State parks are among the most underappreciated public offerings in the U.S. Many offer spectacular scenery and opportunities for hiking, camping and other outdoor adventures, and they’re often free. As the summer travel season heats up, here are 10 great parks around the U.S. well worth a visit.
10. Camden Hills State Park (Maine)
The scenery here is much like that in Acadia National Park — which is a little further north along the Maine coast — without the enormous crowds. There are more than 30 miles of hiking trails, many suitable for children. For a more strenuous hike, there’s a two-hour route to the top of Mount Battle, which overlooks Penobscot Bay, a real top-of-the-world type view. Or you can drive to the summit … but where’s the fun in that?
9. Dismal Swamp State Park (North Carolina)
Despite the ominous-sounding name, the Dismal Swamp is a place of sublime beauty. North Carolina designated this as a state park in 2007, opening it to the public for the first time. The Dismal Swamp canal is the oldest continually operating, man-made canal in the U.S. This is a bird-watchers paradise; in fact, each April the park hosts the Great Dismal Swamp Migration Celebration.
8. Roxborough State Park (Colorado)
Colorado operates more than 40 state parks, many of them featuring what you’d expect in terms of Rocky Mountains scenery and atmosphere. Roxborough State Park, along the front range of the Rockies just outside Denver, features enormous and strange rock formations, and it’s a great place to take a hike, with well-maintained and marked trails.
7. Indiana Dunes State Park (Indiana)
This park on the Lake Michigan shoreline about 50 miles east of Chicago features dunes up to 200 feet high. It’s surrounded by the Indiana Dunes National Lakeshore, and there’s pending legislation that could turn the area into America’s next national park. However, a similar proposal failed a century ago. No matter the park’s ultimate status, it’s a nice place to take a swim, walk, go fishing or camp.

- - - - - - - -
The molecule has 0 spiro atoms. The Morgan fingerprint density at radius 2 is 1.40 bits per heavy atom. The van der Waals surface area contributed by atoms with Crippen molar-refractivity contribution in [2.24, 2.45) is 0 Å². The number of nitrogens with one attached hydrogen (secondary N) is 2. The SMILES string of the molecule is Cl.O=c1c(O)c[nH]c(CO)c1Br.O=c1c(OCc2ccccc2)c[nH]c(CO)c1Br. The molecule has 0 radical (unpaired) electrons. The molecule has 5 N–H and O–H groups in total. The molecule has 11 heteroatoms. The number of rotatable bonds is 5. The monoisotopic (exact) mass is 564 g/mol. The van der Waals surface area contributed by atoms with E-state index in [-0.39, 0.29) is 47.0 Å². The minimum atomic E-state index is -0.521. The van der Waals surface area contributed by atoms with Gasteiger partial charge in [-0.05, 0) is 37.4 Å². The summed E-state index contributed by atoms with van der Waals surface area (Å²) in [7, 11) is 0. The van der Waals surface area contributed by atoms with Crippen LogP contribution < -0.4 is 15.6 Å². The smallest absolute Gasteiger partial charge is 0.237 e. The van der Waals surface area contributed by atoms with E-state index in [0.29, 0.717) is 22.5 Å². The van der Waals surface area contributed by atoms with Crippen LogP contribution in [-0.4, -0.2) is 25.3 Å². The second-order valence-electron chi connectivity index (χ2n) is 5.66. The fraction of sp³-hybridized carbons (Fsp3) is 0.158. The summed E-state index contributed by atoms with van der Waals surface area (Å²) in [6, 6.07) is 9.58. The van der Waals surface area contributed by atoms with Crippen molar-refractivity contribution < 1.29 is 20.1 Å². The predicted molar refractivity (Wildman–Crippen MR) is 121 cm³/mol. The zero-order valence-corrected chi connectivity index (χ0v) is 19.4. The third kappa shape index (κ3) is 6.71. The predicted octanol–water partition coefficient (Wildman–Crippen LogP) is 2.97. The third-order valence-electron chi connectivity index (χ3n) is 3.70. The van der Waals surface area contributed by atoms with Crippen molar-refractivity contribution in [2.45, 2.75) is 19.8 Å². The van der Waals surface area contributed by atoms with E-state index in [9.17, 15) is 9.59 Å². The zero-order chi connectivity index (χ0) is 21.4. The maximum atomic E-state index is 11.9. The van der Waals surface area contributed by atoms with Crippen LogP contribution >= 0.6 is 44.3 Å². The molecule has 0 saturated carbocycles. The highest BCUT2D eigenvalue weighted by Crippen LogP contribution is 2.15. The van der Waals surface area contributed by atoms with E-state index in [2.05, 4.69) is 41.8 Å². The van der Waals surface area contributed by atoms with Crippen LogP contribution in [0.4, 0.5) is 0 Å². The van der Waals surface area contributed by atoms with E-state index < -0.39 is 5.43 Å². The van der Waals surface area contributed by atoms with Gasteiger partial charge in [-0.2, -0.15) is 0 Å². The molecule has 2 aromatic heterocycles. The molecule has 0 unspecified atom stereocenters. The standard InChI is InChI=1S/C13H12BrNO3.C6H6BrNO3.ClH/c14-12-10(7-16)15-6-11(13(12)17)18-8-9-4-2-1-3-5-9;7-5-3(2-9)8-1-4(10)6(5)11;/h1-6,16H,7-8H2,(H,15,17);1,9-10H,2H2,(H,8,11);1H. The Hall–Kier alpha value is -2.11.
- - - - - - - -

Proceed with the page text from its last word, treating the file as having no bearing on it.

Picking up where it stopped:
6. Hanging Rock State Park (North Carolina)
Located just north of Winston-Salem in the state’s Piedmont region, Hanging Rock offers far more than just its namesake rock. There are more than 20 miles of hiking trails, most of them easy or moderate in difficulty. The trails lead to waterfalls, rock cliffs and great views. Out of more than 300 reviews on TripAdvisor.com, the park rates a perfect 5 out of 5.
5. Brazos Bend State Park (Texas)
There aren’t too many parks where you can encounter both alligators and astronomers, but this park in Texas fits the bill. An observatory in Brazos Bend is open on Saturdays, and plenty of the scaly reptiles can be found in the park, along with numerous other types of wildlife. The park is located just southwest of the Houston metro area.
4. Tallulah Gorge State Park (Georgia)
The 1,000-foot gorge is the deepest east of the Mississippi River, and is often billed as the “Grand Canyon of the East.” The strenuous round-trip hike to the bottom of the gorge has become so popular that the state limits the number of hikers to 100 per day, and permits are often gone early in the day during peak season. However, trails along the edge of the lead to overlooks with views of the gorge and waterfalls.
3. Red Rock State Park (Arizona)
The name pretty much sums up the scenery here, with stunning red rock formations that have made Sedona a world-famous destination. If you’re in the area and looking for a break from the Sedona crowds, this is a fun place to spend the day.
2. Deception Pass State Park (Washington)
This park in northwest Washington draws more than 2 million visitors a year, an astounding number for a state park. The park includes 10 islands, with all sorts of ecosystems, from shell-covered beaches and tidal pools to old-growth forest. No visit is complete without a walk across the Deception Pass Bridge.
1. Humboldt Redwoods State Park (California)
This park along the Northern California coast can be appreciated just by taking the 31-mile drive along Hwy. 254, the “Avenue of the Giants” through the largest contiguous old-growth redwood forest in the world. If you want to park the car and walk around, Humboldt Redwoods offers more than 100 miles of trails, where you can crane your neck time after time and wonder, “How tall is that tree?”